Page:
“Respect what is right in the sight of all men. And if possible, so far as it depends on you, be at peace with all men.” – Romans 12:17-18

Christian Living, Life, Living, Thoughts, Work

how target changed my faith

Professionally, I’ve worked in fairly “sheltered” environments. My first job, which I held for three years, was under a Christian manager, so the environment there was, for the most part, spiritually pleasant. My second job, I worked for Family Christian Stores. I worked there twice, actually, because I took some time off, worked for a construction company whose owner was a believer, then I attended college on-campus. Then, when I left that school, I went back to work for Family Christian.

I needed more hours, though, so I quit and applied to various places. At the top of my list was Target, since I have nearly seven years of retail experience. I got a call a mere two days after submitting my application and they wanted to interview me. We set up a time, I went in for my interview, and the lady who interviewed me thought I would fit great so she asked to schedule an interview with my would-be supervisor. Of course, I said yes.

My second interview went extremely well. My would-be supervisor really wanted me on her team. I decided, though, to wait until after the holidays to start work, since I would be traveling and didn’t want to take so much time off of work only weeks after starting the job.

My supervisor was very excited and so was I! It all seemed like a God thing, in all honesty.

road tripI started work just days before the New Year and needless to say, I’ve been surprised in many ways in the last two weeks. The people I’ve met, the things I’ve learned – these are the things that changed my faith.

In all my years of retail, I’ve always strived to be the friendliest person on the team. My first day of work, an older woman told me, “You are so dang cheerful.” I was thrilled because, honestly, I feel like my attempts at being bright and extra kind to people go unnoticed. Then, last night, a middle-aged man told me, “You’re so enthusiastic.” This blew me away because, again, it often feels like going the extra mile and being extra kind goes unnoticed – especially in what we call a “secular” (meaning: non-religious) work environment.

It’s hard, though. I’ve always worked in a spiritually pleasant environment, but, suddenly, I’m in this place and it’s like I can feel the weight of the spiritual darkness around me. (If you’re a Pentecostal Christian or even an Evangelical or Charismatic, you probably know what I mean.) Last night, I realized that, sub-consciously, I would end up praying for many of my customers as I served them. And, in many cases, I could almost sense some things about them, because I could feel the spiritual atmosphere they carried with them.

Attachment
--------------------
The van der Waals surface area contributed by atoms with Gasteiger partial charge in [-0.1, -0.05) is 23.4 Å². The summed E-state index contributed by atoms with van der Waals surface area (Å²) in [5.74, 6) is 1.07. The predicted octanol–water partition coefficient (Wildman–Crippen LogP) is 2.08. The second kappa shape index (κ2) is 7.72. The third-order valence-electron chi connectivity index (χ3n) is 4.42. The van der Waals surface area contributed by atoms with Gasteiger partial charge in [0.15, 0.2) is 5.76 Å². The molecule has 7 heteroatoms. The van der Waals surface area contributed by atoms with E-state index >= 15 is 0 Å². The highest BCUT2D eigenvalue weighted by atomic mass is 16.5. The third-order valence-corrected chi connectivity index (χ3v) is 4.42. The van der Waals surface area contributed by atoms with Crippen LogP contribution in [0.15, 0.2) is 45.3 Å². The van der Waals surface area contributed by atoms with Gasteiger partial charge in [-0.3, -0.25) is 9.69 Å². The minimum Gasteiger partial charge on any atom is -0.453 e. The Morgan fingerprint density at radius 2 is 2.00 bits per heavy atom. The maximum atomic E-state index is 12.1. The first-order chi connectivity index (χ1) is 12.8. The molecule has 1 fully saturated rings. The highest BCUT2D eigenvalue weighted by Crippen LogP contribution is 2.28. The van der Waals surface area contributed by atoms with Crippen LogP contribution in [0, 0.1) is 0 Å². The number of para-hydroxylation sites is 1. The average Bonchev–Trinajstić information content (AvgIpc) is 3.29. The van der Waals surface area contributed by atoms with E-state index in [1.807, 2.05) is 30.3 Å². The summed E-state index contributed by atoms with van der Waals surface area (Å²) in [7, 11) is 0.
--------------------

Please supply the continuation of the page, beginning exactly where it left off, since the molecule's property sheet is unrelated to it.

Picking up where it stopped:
Sometimes, I just look into a customer’s eyes and immediately I know in my heart – and I hear it in the back of my mind – “This person is sad today.” or “This person’s had a rough day.” or “This person’s hurting.” And I would just begin to pray over them. Sometimes, it’s a wordless prayer – meaning, it’s more that I’m letting my spirit lift up a prayer for the person rather than composing an actual dialogue in my mind. I mean, most of the time I’m talking with the customer, so I have little opportunity to compose a very articulate prayer. But God hears the cries of my soul. And for that, I’m thankful.

Working at Target has changed my faith because now I’ve become more spiritually aware of the people around me. The Bible calls it “discernment” or “the discerning of spirits.” (1 Corinthians 12:10) I’ve never really needed to be spiritually aware of things like that before. Now, though, I’m in a place where my own spiritual atmosphere can affect even the hardest of hearts as I serve them. Smiling just a little bit brighter for that lesbian couple can do a lot more than we ever could possibly imagine.

It’s a new experience, and it’s hard. I find that, even when I work half shifts (4-5 hours) I come home drained – spiritually, mentally, emotionally, physically. And all I want to do is revive my soul by spending time with my Savior.

It’s a new level of spirituality. It’s a new level of faith. It’s active. It’s alive. It’s Christ in me.